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Radioactive magma gives Mars’ core a false sense of size

IPGP/Nicolas Sarter

Data collected from a meteorite impact on Mars, which NASA’s InSight lander recorded in 2021, is providing clarity on the composition of the red planet’s interior. Two separate studies published in the journal Nature have now determined that Mars’ iron-rich core is smaller and denser than previously believed, and it is enveloped by molten rock.

The InSight lander, which had completed its mission, arrived on Mars in November 2018 and spent four years capturing seismic waves generated by marsquakes. This data has been crucial for scientists in gaining a better understanding of the planet’s subsurface structure. However, initial estimates of Mars’ core based on InSight’s early readings from nearby quakes raised questions. At the time, scientists had estimated the core’s radius to be somewhere between 1118 and 1149 miles, significantly larger than expected. Additionally, the core contained an unexpectedly high concentration of lighter elements alongside its dense liquid iron, which posed a puzzle.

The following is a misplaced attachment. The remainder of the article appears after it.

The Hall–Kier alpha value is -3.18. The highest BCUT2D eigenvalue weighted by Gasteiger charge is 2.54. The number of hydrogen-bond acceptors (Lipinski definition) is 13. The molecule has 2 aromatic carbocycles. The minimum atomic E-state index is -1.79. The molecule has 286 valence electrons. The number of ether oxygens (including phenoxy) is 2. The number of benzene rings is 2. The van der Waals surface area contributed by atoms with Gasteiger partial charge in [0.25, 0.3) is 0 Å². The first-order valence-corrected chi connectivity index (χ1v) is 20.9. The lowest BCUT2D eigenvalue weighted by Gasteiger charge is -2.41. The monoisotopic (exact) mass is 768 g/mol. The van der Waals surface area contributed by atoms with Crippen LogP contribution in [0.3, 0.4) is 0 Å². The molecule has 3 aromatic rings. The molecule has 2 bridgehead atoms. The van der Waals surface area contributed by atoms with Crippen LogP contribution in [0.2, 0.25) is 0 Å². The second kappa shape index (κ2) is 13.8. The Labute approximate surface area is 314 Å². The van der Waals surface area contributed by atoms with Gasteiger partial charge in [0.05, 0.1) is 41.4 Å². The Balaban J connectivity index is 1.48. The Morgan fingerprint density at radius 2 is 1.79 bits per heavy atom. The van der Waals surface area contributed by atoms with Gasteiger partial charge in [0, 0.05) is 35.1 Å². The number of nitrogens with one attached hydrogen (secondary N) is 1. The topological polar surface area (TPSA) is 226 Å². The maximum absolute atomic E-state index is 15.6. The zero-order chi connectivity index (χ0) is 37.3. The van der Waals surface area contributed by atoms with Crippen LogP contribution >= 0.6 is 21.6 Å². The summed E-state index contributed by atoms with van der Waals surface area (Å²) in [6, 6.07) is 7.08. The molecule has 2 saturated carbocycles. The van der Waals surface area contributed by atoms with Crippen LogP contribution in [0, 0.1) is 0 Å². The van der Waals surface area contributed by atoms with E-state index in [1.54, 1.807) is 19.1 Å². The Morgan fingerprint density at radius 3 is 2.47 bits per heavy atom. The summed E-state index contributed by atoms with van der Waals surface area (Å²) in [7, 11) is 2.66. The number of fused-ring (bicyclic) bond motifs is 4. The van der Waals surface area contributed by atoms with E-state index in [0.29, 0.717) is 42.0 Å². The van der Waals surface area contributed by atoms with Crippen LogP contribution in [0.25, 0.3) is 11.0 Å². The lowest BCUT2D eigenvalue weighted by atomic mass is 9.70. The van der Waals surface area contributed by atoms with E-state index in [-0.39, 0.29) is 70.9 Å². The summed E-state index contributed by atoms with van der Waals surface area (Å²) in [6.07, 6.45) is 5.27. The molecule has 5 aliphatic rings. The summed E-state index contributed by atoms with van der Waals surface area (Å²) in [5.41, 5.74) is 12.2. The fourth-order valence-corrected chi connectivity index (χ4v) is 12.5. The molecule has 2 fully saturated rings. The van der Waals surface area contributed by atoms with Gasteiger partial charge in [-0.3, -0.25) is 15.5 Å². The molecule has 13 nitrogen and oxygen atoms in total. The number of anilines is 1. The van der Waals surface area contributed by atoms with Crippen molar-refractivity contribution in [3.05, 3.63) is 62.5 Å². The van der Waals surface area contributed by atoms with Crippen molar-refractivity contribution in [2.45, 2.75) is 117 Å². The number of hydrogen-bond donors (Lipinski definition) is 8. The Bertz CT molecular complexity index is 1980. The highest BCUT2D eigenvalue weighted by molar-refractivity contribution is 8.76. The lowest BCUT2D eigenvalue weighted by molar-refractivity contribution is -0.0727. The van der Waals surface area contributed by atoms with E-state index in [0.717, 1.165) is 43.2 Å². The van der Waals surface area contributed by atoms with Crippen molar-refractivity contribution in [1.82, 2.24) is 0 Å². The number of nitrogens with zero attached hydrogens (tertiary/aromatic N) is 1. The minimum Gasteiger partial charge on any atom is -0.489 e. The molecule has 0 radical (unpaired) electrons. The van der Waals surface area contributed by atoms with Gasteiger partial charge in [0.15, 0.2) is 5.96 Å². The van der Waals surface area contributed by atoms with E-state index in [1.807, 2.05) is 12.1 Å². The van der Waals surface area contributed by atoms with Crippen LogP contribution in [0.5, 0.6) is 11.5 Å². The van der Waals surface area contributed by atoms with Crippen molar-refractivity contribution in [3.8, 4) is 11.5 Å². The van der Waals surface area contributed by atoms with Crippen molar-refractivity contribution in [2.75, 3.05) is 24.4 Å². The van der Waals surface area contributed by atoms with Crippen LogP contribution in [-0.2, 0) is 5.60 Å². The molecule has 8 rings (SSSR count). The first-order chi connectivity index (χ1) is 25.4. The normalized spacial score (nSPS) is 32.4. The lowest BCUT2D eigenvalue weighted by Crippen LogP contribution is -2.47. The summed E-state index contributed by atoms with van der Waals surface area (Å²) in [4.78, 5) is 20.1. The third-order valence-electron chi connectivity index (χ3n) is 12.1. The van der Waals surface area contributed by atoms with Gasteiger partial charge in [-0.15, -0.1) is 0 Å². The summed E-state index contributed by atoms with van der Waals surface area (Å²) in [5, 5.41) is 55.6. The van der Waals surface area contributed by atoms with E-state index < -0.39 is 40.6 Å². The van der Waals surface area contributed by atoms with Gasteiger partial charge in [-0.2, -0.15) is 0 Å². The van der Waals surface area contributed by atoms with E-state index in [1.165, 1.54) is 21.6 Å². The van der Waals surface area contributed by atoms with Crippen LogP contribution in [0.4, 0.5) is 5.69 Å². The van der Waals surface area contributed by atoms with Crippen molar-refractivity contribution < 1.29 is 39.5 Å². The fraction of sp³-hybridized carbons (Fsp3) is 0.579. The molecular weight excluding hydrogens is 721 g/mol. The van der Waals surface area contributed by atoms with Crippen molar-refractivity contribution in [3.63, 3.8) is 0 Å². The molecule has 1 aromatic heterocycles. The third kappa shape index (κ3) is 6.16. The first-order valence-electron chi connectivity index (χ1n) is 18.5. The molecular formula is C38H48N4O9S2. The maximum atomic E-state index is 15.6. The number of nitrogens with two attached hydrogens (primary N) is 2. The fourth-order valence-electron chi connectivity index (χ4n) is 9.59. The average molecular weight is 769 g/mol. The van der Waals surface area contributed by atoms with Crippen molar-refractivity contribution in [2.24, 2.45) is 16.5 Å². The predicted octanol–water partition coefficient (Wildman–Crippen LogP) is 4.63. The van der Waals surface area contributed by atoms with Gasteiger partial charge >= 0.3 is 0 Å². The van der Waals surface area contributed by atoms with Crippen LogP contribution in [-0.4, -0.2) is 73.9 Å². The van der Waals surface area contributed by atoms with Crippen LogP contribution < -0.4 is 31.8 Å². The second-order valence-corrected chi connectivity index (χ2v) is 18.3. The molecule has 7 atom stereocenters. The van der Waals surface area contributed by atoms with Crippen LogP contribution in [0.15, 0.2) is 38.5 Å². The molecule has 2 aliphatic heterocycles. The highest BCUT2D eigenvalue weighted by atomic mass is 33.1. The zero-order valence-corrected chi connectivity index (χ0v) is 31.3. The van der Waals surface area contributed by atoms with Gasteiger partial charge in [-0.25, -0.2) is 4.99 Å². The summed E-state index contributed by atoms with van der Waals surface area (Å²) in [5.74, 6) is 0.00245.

Dongyang Huang, a co-author of one of the studies, described the numbers for these light elements as “bordering on the impossible.” Scientists had been puzzled by these results for some time. A breakthrough occurred when a meteorite struck Mars in September 2021, on the opposite side of the planet from InSight’s location, generating seismic waves that, according to Cecilia Duran, a doctoral student at ETH Zurich, “allowed us to illuminate the core.”

IPGP/ CNES/ N. Starter

Based on these measurements, both research teams have determined that Mars’ core likely possesses a radius ranging from about 1013 to 1060 miles. Remarkably, this core is roughly half the size of the planet itself. A smaller core would also indicate greater density, resolving the previously puzzling overabundance of light elements by reducing them to more reasonable quantities. Additionally, the teams discovered a surrounding layer of molten silicates approximately 90 miles thick, which had initially skewed the estimates. Notably, this layer’s characteristics diverge from anything found in Earth’s interior.

As described by Vedran Lekic, a co-author of the second paper and affiliated with the University of Maryland, this layer functions as a sort of “heating blanket” for the core, effectively concentrating radioactive elements. Investigating this layer could provide valuable insights into Mars’ formation and the absence of an active magnetic field on the planet.

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